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Dearman Liquid Air Engine driven Hubbard Transport Refrigeration Units

Working with the Dearman Engine Company Ltd., Hubbard Products – The U.K.’s leading independent designer and manufacturer of commercial refrigeration for both static and transport uses – will use Dearman’s revolutionary liquid air engine, that produces zero carbon emissions, as the power source for a range of transport refrigeration units (TRU).

Hubbard transport refrigeration units will for the first time use liquid nitrogen (air) as both the motive power and as a subsidiary cooling medium. Liquid Nitrogen is a well-known cryogenic medium and is already used as a coolant in some larger TRU’s.

Hubbard Products are preferred partner by the Dearman Engine Company to develop applications for their revolutionary new power source. At Hubbard we have always placed energy efficiency at the top of our list of performance criteria for both static and transport refrigeration units, being the first manufacturer to achieve the Carbon Trust’s Energy Technology List certification for cellar cooling equipment as early as 2005. The Liquid Air on the Highway report states that regulating emissions from TRUs would be a timely and cost-effective way of reducing pollution that causes 29,000 premature deaths in Britain each year, we will be truly proud to help deliver product efficiency that will have a real human impact”.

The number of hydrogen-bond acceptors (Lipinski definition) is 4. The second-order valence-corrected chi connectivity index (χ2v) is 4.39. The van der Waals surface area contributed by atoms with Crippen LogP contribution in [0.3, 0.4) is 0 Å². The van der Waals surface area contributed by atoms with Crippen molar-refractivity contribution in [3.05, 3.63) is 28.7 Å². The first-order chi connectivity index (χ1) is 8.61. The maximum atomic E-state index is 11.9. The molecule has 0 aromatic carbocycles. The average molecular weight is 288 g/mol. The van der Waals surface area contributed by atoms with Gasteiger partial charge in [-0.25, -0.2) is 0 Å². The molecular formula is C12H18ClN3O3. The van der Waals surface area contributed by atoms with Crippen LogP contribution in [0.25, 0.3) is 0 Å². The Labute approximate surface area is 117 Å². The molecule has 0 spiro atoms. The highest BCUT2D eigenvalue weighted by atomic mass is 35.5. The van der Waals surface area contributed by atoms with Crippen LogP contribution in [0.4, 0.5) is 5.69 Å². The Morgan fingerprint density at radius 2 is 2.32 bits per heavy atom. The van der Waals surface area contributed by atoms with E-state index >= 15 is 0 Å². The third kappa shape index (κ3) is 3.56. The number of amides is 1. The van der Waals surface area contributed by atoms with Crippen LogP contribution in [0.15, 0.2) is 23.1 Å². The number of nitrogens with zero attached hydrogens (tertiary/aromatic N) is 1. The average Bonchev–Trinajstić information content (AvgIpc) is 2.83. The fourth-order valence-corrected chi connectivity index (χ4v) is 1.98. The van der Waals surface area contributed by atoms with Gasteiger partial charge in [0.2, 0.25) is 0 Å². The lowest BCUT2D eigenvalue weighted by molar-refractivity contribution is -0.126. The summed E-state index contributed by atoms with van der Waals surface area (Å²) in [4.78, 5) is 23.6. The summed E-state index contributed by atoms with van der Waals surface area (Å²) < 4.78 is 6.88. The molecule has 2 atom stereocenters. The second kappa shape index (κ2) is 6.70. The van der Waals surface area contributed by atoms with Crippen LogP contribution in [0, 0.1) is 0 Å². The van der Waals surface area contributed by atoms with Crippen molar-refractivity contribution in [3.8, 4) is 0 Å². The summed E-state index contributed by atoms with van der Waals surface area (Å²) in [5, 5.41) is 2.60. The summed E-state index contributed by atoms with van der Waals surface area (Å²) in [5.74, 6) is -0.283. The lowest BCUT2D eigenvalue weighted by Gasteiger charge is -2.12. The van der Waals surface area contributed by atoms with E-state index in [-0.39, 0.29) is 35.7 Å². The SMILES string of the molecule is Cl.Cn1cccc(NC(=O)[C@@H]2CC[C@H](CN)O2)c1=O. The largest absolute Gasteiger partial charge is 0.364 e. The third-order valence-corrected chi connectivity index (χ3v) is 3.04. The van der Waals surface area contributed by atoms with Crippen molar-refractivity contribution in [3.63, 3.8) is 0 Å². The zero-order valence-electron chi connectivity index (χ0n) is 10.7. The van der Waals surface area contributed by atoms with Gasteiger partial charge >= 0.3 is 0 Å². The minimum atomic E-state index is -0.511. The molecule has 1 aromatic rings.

Hubbard will use a Dearman Engine running on liquefied air (held in an unpressurised insulated container at -194°C) to drive the compressor units of a TRU. The Dearman Engine injects liquid air with a small amount of antifreezeinto the engine cylinder, the liquid air re-gasifies on exposure to the ambient temperature, expanding by 700 times its volume creating a non-percussive (quiet) source of drive for a piston or turbine. The expanded, cold gas is emitted and recovered to be used within the TRU as ‘free-issue’ refrigeration before finally being expelled as air.

The Hubbard/Dearman Liquid Air project is part of Hubbard’s long-term business model and comes at a time when the company is planning a purpose built unit close to its current Suffolk base, that will accommodate new product development, manufacturing and engineering facilities associated with the development of sustainable refrigeration technologies.

To view

‘Liquid Air on the Highway’ Report – The environmental and business case for liquid air commercial vehicles in the U.K. Published by the Liquid Air Energy Network, University of Birmingham Centre for Cryogenic Energy Storage. June 2014.
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